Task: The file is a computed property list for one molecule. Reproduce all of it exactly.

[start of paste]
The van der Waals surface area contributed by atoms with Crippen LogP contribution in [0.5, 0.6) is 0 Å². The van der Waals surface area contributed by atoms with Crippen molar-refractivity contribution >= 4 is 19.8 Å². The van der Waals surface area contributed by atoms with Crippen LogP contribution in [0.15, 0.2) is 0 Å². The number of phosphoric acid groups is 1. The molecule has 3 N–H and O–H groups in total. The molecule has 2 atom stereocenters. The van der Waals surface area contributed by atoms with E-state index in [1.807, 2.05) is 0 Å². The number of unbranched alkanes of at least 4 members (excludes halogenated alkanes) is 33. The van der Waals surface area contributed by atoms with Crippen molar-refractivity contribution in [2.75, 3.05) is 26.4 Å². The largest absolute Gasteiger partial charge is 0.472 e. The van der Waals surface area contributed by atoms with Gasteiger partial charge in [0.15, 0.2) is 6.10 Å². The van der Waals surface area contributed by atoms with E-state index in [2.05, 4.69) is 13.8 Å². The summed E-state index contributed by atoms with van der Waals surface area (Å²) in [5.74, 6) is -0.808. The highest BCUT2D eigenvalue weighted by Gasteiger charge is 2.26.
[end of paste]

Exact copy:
The van der Waals surface area contributed by atoms with Crippen LogP contribution in [0.5, 0.6) is 0 Å². The van der Waals surface area contributed by atoms with Crippen molar-refractivity contribution >= 4 is 19.8 Å². The van der Waals surface area contributed by atoms with Crippen LogP contribution in [0.15, 0.2) is 0 Å². The number of phosphoric acid groups is 1. The molecule has 3 N–H and O–H groups in total. The molecule has 2 atom stereocenters. The van der Waals surface area contributed by atoms with E-state index in [1.807, 2.05) is 0 Å². The number of unbranched alkanes of at least 4 members (excludes halogenated alkanes) is 33. The van der Waals surface area contributed by atoms with Crippen molar-refractivity contribution in [2.75, 3.05) is 26.4 Å². The largest absolute Gasteiger partial charge is 0.472 e. The van der Waals surface area contributed by atoms with Gasteiger partial charge in [0.15, 0.2) is 6.10 Å². The van der Waals surface area contributed by atoms with E-state index in [2.05, 4.69) is 13.8 Å². The summed E-state index contributed by atoms with van der Waals surface area (Å²) in [5.74, 6) is -0.808. The highest BCUT2D eigenvalue weighted by Gasteiger charge is 2.26.